NZ's first solar-powered commerical building

By James Russell

Panels go up on the roof of the ecostore premises in Freeman's Bay, Auckland.  Photo / Supplied
Panels go up on the roof of the ecostore premises in Freeman's Bay, Auckland. Photo / Supplied

Clean technology: The installation of 48 solar panels on the roof of the Ecostore premises in Freeman's Bay, Auckland, is hoped to turn it into New Zealand's first net zero-energy commercial building.

The system is designed to generate 17,500 kWh a year, which is expected to be enough to meet the building's entire electricity requirements. Research shows that if further savings are made through altering usage there is even the possibility that the building could become a net positive energy building.

The project is an initiative of Ecostore's not-for-profit arm, Fairground Foundation, multi-network infrastructure company Vector and the landlord of the building. "The Fairground Foundation has been set up to take on projects that have traditionally been seen as too hard, making them commercially viable and then passing the learnings back to the general community. This project fits in perfectly with Fairground's mission creating a healthier, more sustainable world through on-the-ground action, hence the enthusiasm for coordinating this project which has taken over 14 months," says Malcolm Rands, Ecostore founder and owner.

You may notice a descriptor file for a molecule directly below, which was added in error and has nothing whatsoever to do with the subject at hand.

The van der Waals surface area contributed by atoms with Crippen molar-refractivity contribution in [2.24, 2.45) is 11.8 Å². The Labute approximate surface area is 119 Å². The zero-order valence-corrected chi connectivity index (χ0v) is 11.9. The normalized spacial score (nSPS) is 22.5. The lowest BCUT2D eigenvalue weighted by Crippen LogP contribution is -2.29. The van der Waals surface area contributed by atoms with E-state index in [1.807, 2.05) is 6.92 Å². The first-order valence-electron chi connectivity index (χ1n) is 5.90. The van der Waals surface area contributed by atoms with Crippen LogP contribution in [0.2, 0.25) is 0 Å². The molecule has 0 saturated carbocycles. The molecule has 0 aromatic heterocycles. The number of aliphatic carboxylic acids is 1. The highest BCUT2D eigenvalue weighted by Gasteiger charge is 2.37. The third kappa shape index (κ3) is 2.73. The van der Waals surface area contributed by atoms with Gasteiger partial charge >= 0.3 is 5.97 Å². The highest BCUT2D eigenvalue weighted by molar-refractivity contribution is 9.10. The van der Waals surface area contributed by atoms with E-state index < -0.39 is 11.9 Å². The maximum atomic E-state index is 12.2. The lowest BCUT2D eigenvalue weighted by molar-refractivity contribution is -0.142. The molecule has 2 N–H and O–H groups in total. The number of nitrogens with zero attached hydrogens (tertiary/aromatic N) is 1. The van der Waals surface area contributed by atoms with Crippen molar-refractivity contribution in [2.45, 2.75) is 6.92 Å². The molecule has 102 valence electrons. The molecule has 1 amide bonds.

The solar system allows solar power to be intelligently integrated into Vector's electricity network. By combining solar panels with battery storage and a smart control system, the energy produced from the solar panels can be stored and used both when it is needed in the building and during times of peak network demand. The solution is designed to offset the tenants' electricity usage during the day when usage will be at its peak and also have the assurance, through the battery storage, of being able to use solar power when the sun isn't shining. The batteries are a Lithium-ion battery pack, the same technology used in the car industry to power hybrid electric vehicles. The batteries also provide a measure of resilience with some backup in the unlikely event of a grid outage.

Vector currently operates a solar pilot residential programme with a limited number of Auckland homeowners, one of which includes Rands.
"The idea is to bring smarter energy choices to all Aucklanders. We have taken the learnings from our early successes in the residential solar programme and are applying them in new areas," says Simon Mackenzie, CEO of Vector.

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